"The crews are working hard to move traffic along as quickly as possible, but with no nearby parallel routes to detour traffic onto, this is proving difficult," Breen said. "Motorists should plan extra time when traveling through this area and should find alternate routes around the area when possible. We ask the community for their continued patience during this important safety project."

David Nester is branch manager of Curtis Lamber on Route 86 in Ray Brook. He said the construction work hasn't impacted business, but it has made it difficult getting supplies into the building.

"There's frustration on my retail customers' part," he said. "They're still coming, but it's the amount of time it takes to get here and getting out of here."

Nester noted that electronic signs on the highway indicate that motorists should expect delays from 7 a.m. to 7 p.m., although paving has frequently stopped well before 7 p.m. even when the weather has been good.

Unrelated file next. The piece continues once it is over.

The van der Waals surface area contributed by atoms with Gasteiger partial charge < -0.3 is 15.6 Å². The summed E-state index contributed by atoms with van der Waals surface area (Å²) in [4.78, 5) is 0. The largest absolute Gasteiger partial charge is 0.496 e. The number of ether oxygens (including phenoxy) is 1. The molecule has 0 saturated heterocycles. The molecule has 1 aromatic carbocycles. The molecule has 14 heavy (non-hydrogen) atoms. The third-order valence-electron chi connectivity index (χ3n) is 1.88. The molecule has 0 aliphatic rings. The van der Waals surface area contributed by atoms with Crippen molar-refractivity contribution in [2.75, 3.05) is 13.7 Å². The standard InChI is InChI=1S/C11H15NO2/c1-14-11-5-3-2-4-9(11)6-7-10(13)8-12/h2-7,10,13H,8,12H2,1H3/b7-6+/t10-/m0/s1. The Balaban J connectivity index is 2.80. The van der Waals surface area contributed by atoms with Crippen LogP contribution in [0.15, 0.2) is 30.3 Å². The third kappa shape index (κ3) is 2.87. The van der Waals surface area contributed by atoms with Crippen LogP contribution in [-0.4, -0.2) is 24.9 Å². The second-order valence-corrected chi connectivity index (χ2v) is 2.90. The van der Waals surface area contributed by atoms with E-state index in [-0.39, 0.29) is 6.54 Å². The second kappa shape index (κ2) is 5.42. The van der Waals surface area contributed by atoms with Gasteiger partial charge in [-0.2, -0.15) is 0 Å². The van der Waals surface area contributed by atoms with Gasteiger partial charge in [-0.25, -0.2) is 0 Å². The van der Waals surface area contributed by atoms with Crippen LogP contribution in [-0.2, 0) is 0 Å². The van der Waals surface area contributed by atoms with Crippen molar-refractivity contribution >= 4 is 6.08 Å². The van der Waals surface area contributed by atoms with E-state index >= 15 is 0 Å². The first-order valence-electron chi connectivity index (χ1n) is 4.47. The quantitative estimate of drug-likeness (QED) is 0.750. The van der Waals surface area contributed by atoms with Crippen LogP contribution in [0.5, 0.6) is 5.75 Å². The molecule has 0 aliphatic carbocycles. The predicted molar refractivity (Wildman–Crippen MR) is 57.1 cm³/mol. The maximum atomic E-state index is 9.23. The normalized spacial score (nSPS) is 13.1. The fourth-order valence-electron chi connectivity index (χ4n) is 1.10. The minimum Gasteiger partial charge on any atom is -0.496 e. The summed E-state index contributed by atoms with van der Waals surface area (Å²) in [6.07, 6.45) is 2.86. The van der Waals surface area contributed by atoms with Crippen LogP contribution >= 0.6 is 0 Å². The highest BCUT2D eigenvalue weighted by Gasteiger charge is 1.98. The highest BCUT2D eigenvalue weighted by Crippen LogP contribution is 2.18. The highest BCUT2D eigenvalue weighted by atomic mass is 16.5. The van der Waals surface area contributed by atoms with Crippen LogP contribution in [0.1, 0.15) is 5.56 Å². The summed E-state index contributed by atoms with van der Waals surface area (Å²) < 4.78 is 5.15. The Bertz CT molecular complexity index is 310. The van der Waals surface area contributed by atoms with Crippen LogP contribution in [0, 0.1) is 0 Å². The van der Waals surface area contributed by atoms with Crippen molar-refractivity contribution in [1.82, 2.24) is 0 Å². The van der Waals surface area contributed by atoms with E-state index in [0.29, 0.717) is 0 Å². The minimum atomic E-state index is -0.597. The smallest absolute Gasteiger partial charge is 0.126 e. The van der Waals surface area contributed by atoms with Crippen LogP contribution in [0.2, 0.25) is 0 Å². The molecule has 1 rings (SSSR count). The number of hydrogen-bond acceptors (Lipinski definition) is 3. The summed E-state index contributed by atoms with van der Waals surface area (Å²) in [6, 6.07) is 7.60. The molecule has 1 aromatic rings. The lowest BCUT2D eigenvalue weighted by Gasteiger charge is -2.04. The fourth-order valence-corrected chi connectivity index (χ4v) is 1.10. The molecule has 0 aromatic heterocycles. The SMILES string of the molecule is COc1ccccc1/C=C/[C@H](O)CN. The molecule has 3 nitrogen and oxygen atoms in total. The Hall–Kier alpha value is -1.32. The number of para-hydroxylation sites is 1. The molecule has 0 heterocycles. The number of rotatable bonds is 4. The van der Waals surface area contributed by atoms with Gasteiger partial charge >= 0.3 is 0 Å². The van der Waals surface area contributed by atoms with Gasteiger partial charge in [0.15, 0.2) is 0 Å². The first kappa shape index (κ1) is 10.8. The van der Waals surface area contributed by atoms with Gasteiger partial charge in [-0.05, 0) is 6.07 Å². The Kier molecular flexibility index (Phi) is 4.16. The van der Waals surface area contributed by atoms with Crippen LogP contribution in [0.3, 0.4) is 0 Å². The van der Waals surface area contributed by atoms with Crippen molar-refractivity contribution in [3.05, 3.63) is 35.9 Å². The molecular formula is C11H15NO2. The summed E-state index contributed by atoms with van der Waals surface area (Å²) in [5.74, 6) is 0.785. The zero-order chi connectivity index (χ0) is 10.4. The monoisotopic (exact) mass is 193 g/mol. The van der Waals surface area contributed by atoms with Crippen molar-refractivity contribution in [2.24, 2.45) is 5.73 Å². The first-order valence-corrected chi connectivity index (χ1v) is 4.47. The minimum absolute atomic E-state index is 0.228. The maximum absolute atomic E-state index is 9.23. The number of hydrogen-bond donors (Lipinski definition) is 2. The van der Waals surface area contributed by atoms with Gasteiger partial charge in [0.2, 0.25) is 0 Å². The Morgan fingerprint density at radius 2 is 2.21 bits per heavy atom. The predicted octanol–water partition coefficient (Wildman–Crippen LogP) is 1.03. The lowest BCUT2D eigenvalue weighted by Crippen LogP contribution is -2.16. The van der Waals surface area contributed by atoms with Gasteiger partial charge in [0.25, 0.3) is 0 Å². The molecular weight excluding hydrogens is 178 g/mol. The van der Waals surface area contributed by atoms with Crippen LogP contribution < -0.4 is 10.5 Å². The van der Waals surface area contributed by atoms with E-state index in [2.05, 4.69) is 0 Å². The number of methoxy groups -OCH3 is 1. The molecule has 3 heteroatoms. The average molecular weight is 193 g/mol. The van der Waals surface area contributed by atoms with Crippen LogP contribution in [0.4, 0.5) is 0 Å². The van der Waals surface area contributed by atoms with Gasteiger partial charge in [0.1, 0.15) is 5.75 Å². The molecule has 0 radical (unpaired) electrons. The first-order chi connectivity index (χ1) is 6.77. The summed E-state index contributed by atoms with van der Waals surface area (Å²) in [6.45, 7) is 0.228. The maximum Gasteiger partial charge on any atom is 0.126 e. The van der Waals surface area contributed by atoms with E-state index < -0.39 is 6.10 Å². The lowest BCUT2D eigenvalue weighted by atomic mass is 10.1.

"But we're here, and we understand this is a means to a better road when it's all said and done," he said. "The condition of the road before was horrible. Everything takes time. The ends justify the means."

Other business owners and local officials expressed that same sentiment. John Van Anden is owner of Lakeview Deli on River Street in Saranac Lake, which makes daily deliveries to Ray Brook businesses as well as the state Department of Environmental Conservation, Adirondack Park Agency and New York State Police. He said the construction holds up his drivers a "little bit.

"But I'm certainly happy to have progress on the streets," Van Anden said. "You grin and bear it. We're only dealing with food. It's not like it's an emergency situation."

Saranac Lake village Mayor Clyde Rabideau said he hasn't heard his constituents expressing much outrage or frustration over the delays, but he said his contracting business, Rabideau Corp., has suffered some setbacks because he has projects in Saranac Lake and Lake Placid, which means he and his crews spend more time on the road and less time working.

"Anybody like me that has crews in both communities is hurting," Rabideau said.